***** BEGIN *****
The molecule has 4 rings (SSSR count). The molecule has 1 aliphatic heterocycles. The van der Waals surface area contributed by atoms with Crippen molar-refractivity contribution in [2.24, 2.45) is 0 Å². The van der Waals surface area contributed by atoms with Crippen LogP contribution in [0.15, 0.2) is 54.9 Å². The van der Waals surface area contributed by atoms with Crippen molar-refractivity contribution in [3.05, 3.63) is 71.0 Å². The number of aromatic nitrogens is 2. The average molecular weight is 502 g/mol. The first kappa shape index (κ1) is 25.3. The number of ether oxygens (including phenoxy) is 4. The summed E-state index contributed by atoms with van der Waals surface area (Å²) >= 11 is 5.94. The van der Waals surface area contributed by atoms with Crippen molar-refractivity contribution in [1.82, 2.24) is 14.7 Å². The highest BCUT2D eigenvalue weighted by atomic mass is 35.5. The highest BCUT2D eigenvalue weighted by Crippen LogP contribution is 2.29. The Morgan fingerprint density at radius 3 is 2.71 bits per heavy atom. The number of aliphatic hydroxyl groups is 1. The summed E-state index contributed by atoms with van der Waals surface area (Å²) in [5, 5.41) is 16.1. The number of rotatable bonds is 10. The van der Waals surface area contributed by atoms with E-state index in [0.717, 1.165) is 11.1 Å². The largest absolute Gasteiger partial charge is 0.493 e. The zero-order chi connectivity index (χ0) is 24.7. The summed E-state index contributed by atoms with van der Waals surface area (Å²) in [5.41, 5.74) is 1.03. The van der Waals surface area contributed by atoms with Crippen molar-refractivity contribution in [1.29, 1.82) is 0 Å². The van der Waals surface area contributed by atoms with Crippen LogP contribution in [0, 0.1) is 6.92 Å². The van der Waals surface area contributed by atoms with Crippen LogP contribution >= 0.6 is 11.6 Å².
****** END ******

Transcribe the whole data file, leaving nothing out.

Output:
The molecule has 4 rings (SSSR count). The molecule has 1 aliphatic heterocycles. The van der Waals surface area contributed by atoms with Crippen molar-refractivity contribution in [2.24, 2.45) is 0 Å². The van der Waals surface area contributed by atoms with Crippen LogP contribution in [0.15, 0.2) is 54.9 Å². The van der Waals surface area contributed by atoms with Crippen molar-refractivity contribution in [3.05, 3.63) is 71.0 Å². The number of aromatic nitrogens is 2. The average molecular weight is 502 g/mol. The first kappa shape index (κ1) is 25.3. The number of ether oxygens (including phenoxy) is 4. The summed E-state index contributed by atoms with van der Waals surface area (Å²) >= 11 is 5.94. The van der Waals surface area contributed by atoms with Crippen molar-refractivity contribution in [1.82, 2.24) is 14.7 Å². The highest BCUT2D eigenvalue weighted by atomic mass is 35.5. The highest BCUT2D eigenvalue weighted by Crippen LogP contribution is 2.29. The Morgan fingerprint density at radius 3 is 2.71 bits per heavy atom. The number of aliphatic hydroxyl groups is 1. The summed E-state index contributed by atoms with van der Waals surface area (Å²) in [5, 5.41) is 16.1. The number of rotatable bonds is 10. The van der Waals surface area contributed by atoms with E-state index in [0.717, 1.165) is 11.1 Å². The largest absolute Gasteiger partial charge is 0.493 e. The zero-order chi connectivity index (χ0) is 24.7. The summed E-state index contributed by atoms with van der Waals surface area (Å²) in [5.41, 5.74) is 1.03. The van der Waals surface area contributed by atoms with Crippen molar-refractivity contribution in [1.29, 1.82) is 0 Å². The van der Waals surface area contributed by atoms with Crippen LogP contribution in [0, 0.1) is 6.92 Å². The van der Waals surface area contributed by atoms with Crippen LogP contribution >= 0.6 is 11.6 Å².